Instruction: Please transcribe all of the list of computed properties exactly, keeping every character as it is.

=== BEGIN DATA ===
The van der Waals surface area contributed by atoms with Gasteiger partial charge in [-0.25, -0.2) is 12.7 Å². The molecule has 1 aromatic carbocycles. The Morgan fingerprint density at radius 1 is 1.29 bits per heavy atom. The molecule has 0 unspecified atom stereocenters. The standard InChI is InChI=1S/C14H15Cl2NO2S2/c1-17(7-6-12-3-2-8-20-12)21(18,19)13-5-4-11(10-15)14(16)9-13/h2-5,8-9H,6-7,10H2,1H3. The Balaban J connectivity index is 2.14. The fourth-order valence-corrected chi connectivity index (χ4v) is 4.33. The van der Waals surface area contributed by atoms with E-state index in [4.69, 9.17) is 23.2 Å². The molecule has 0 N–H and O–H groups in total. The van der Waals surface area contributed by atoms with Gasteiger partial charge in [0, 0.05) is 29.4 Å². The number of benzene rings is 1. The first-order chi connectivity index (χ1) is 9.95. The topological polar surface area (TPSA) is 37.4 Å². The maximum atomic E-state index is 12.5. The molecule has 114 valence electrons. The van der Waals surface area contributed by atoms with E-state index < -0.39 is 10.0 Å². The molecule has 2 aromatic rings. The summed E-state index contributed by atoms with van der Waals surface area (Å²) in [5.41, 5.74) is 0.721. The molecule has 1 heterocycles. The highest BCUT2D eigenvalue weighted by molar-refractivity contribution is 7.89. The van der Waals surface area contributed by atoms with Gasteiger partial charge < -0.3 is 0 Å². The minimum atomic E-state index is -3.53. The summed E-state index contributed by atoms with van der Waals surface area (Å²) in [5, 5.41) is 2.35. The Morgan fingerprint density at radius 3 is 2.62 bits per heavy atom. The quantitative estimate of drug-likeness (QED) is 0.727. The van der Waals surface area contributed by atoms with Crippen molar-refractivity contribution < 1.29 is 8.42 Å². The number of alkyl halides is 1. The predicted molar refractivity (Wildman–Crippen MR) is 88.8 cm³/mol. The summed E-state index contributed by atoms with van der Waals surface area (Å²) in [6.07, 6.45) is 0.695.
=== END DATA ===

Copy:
The van der Waals surface area contributed by atoms with Gasteiger partial charge in [-0.25, -0.2) is 12.7 Å². The molecule has 1 aromatic carbocycles. The Morgan fingerprint density at radius 1 is 1.29 bits per heavy atom. The molecule has 0 unspecified atom stereocenters. The standard InChI is InChI=1S/C14H15Cl2NO2S2/c1-17(7-6-12-3-2-8-20-12)21(18,19)13-5-4-11(10-15)14(16)9-13/h2-5,8-9H,6-7,10H2,1H3. The Balaban J connectivity index is 2.14. The fourth-order valence-corrected chi connectivity index (χ4v) is 4.33. The van der Waals surface area contributed by atoms with E-state index in [4.69, 9.17) is 23.2 Å². The molecule has 0 N–H and O–H groups in total. The van der Waals surface area contributed by atoms with Gasteiger partial charge in [0, 0.05) is 29.4 Å². The number of benzene rings is 1. The first-order chi connectivity index (χ1) is 9.95. The topological polar surface area (TPSA) is 37.4 Å². The maximum atomic E-state index is 12.5. The molecule has 114 valence electrons. The van der Waals surface area contributed by atoms with E-state index < -0.39 is 10.0 Å². The molecule has 2 aromatic rings. The summed E-state index contributed by atoms with van der Waals surface area (Å²) in [5.41, 5.74) is 0.721. The molecule has 1 heterocycles. The highest BCUT2D eigenvalue weighted by molar-refractivity contribution is 7.89. The van der Waals surface area contributed by atoms with Gasteiger partial charge < -0.3 is 0 Å². The minimum atomic E-state index is -3.53. The summed E-state index contributed by atoms with van der Waals surface area (Å²) in [5, 5.41) is 2.35. The Morgan fingerprint density at radius 3 is 2.62 bits per heavy atom. The quantitative estimate of drug-likeness (QED) is 0.727. The van der Waals surface area contributed by atoms with Crippen molar-refractivity contribution < 1.29 is 8.42 Å². The number of alkyl halides is 1. The predicted molar refractivity (Wildman–Crippen MR) is 88.8 cm³/mol. The summed E-state index contributed by atoms with van der Waals surface area (Å²) in [6.07, 6.45) is 0.695.